Friday, July 10, 2009

In Praise of the Bizarre, or, Why Tom Waits Will Save Us From The Nazis and Save My Soul

I don't know if I've ever told you this before, but I really like Tom Waits. Yes, I know that's a little like saying I like... um... cake*... but it is, nonetheless, true. Tom Waits has been a part of my life since high school, and if I were to fill out one of those "Which Albums Have Shaped You?" Pick 5's on Facebook, Rain Dogs would have to be on my list. But what keeps me amazed about Waits is how, almost ten years after I first started listening to him, he keeps surprising me with the both the depth and breadth of his art.

OK, wait, let me backtrack and explain to you why I'm telling you this now.

So you know that I've been reading Gogol lately, and, yesterday, I finally got around to reading The Nose, of which I had heard a lot about, but have never before read. And, kind of to my surprise, what it reminded me the most of us was not Kafka but rather Woyzeck by Georg Büchner. It was the sense of humor, I think, the slapstick, the kind of naïve peasant sensibility with which the narrative unfolds.

But what really struck me about The Nose was the manner in which the main character, Kovalyov, goes about the streets of St. Petersburg, in search of his AWOL nose, and throughout, he tries to find someone to blame for us bizarre predicament, from his barber to his doorman to the mother of a young woman whom he had been courting. But there is nobody for Kovalyov to accuse for his situation; not that he can be necessarily faulted, either, but the point is that this is just something that happens, that, you know, sometimes your nose just runs off your face and becomes a state counsellor for the Russian government.

I'm sorry, that was a long sentence.

But it brings me to Woyzeck, which, as you know, will eventually get me back to Tom Waits. And then to Heidegger.

Woyzeck has the same kind of desperate, slapstick frenzy that characterizes The Nose.** Woyzeck is shown as being a kind of victim to doctors and soldiers, but in the end, he doesn't have somebody upon which to lay the blame for his sense of victimhood. And how does that end? Well, he murders his wife and then kills himself. So, yes, he ends up much worse than Kovalyov, but they both run into this obstacle of having an anger and a frustration to vent and not being able to find anyone upon whom to vent. It's a form of impotence, of course, but also an example of something that we see even today in our post-existential world - you feel angry, and deeply, deeply wronged, but, in the end, there is nothing to stand there to act as an object for your anger.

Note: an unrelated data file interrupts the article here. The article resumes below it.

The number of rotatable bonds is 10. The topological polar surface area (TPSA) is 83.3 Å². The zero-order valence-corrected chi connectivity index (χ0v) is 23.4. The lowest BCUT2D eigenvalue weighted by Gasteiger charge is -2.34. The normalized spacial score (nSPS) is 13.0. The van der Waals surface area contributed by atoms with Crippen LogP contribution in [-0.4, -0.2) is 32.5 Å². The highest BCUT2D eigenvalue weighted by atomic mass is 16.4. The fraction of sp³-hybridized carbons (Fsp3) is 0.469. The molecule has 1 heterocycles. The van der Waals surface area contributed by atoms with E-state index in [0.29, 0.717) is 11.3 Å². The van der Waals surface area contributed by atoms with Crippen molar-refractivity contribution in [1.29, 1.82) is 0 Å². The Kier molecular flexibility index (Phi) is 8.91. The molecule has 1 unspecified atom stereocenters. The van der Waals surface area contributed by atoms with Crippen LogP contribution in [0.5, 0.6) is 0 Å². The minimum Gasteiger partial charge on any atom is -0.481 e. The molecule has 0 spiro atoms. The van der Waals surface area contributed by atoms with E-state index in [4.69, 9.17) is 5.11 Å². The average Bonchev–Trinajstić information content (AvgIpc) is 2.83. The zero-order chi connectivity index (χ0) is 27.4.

Which is why we get shit like Mars Hill. And Nazis. Horrid, horrid, Nazis. That is, groups that invent a target for their rage when they cannot find one in this world.

Which gets me back to Tom Waits.

My second favorite Tom Waits album is Blood Money, which Waits wrote as a soundtrack for Woyzeck.*** Of course, I only learned this years after I had bought the album and read the play. But the fact that Tom Waits has such a deep and committed appreciation for this strange and fractured play says a great deal about his ideological standings. Which is why I love him. Woyzeck, like The Nose, is a story about one man, one very flawed, ridiculous man, trying to find something approximating justice in his world, and, in the end, failing miserably. And for Tom Waits, this is a kind of hero worth memorializing in song. Beyond that, Tom Waits has devoted his entire career to cultivating an ideology directly opposed to the kind that is celebrated by the SA; an alien and an outsider that has perhaps become a kind of a trope in today's irony obsessed white middle-class culture, but one that, I think, will be important to remember during these coming times of woe and want.

For evidence of this, I direct you to Tom Waits' IMDB page:

  1. (2010) (post-production) .... Engineer

  2. The Imaginarium of Doctor Parnassus (2009) .... Mr. Nick
    ... aka L'Imaginarium du Docteur Parnassus (France)
  3. Wristcutters: A Love Story (2006) .... Kneller
    ... aka Pizzeria Kamikaze (International: English title: informal title)
    ... aka Pizzerija Kamikaze (Croatia)
  4. Domino (2005) .... Wanderer
    ... aka Domino (France)
  5. Coffee and Cigarettes (2003) .... Tom (segment "Somewhere in California")

  6. Mystery Men (1999) .... Dr. Heller
  7. Short Cuts (1993) .... Earl Piggot
  8. Coffee and Cigarettes III (1993) .... Tom
    ... aka Coffee and Cigarettes: Somewhere in California (USA)
  9. Dracula (1992) .... R.M. Renfield
    ... aka Bram Stoker's Dracula (USA: complete title)
  10. At Play in the Fields of the Lord (1991) .... Wolf
  11. The Fisher King (1991) (uncredited) .... Disabled veteran
  12. Queens Logic (1991) .... Monte
  13. The Two Jakes (1990) (uncredited) .... Plainclothes Policeman
The Fisher King. Coffee and Cigarettes. The Two Jakes. Fucking Mystery Men! Even in his film career, which, I might remind you of, is his secondary career, Tom Waits has crafted an oeuvre of distinctively independent characters with distinctively unique aesthetics.

I'm tired now, but my point is this: That embracing the absurdity and ridiculousness of life is key to resisting the impulses of resentment, entitlement, and anger that lead, well, maybe not to fascism, but to the kind of attitude towards life that encourages violence and the oppression of others.

That is, that the world would be better and more full of pirates if only everyone listened to Tom Waits.

*Which I don't, really, unless it's carrot cake.
** And
Crime and Punishment, although that novel, in my opinion, is lacking insofar as it is not nearly as darkly comic.
Blood Money is also the album I was listening to when I drove my mother's car into a tree. So, you know, score one for Tom Waits.

1 comment:

Jesse said...

what about his role in down by law. he's great as the disgruntled DJ